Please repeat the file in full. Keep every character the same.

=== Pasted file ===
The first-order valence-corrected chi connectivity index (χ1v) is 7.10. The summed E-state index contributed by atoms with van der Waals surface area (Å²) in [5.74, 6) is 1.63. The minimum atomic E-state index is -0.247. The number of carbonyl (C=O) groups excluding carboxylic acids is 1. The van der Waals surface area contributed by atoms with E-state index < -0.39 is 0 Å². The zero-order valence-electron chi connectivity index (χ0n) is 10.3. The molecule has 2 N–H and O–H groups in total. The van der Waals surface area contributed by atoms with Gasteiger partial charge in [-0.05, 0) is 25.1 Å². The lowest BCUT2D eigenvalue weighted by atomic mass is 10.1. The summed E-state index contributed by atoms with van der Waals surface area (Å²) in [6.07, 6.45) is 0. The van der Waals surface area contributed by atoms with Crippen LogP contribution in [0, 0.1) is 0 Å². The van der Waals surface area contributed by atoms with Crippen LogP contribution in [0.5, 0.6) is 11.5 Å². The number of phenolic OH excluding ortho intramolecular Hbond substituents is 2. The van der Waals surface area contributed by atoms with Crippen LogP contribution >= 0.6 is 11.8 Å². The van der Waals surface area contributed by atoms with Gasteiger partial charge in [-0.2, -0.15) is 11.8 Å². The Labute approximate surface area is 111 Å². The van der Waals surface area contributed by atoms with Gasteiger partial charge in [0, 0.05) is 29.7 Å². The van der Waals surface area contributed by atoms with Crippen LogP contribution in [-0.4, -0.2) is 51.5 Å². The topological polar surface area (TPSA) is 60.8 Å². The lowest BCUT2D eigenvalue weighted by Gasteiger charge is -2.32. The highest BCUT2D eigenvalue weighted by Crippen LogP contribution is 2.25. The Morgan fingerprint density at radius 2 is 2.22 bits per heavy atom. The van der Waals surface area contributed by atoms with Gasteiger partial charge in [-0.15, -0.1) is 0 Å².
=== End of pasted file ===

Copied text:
The first-order valence-corrected chi connectivity index (χ1v) is 7.10. The summed E-state index contributed by atoms with van der Waals surface area (Å²) in [5.74, 6) is 1.63. The minimum atomic E-state index is -0.247. The number of carbonyl (C=O) groups excluding carboxylic acids is 1. The van der Waals surface area contributed by atoms with E-state index < -0.39 is 0 Å². The zero-order valence-electron chi connectivity index (χ0n) is 10.3. The molecule has 2 N–H and O–H groups in total. The van der Waals surface area contributed by atoms with Gasteiger partial charge in [-0.05, 0) is 25.1 Å². The lowest BCUT2D eigenvalue weighted by atomic mass is 10.1. The summed E-state index contributed by atoms with van der Waals surface area (Å²) in [6.07, 6.45) is 0. The van der Waals surface area contributed by atoms with Crippen LogP contribution in [0, 0.1) is 0 Å². The van der Waals surface area contributed by atoms with Crippen LogP contribution in [0.5, 0.6) is 11.5 Å². The number of phenolic OH excluding ortho intramolecular Hbond substituents is 2. The van der Waals surface area contributed by atoms with Crippen LogP contribution >= 0.6 is 11.8 Å². The van der Waals surface area contributed by atoms with Gasteiger partial charge in [-0.2, -0.15) is 11.8 Å². The Labute approximate surface area is 111 Å². The van der Waals surface area contributed by atoms with Gasteiger partial charge in [0, 0.05) is 29.7 Å². The van der Waals surface area contributed by atoms with Crippen LogP contribution in [-0.4, -0.2) is 51.5 Å². The topological polar surface area (TPSA) is 60.8 Å². The lowest BCUT2D eigenvalue weighted by Gasteiger charge is -2.32. The highest BCUT2D eigenvalue weighted by Crippen LogP contribution is 2.25. The Morgan fingerprint density at radius 2 is 2.22 bits per heavy atom. The van der Waals surface area contributed by atoms with Gasteiger partial charge in [-0.15, -0.1) is 0 Å².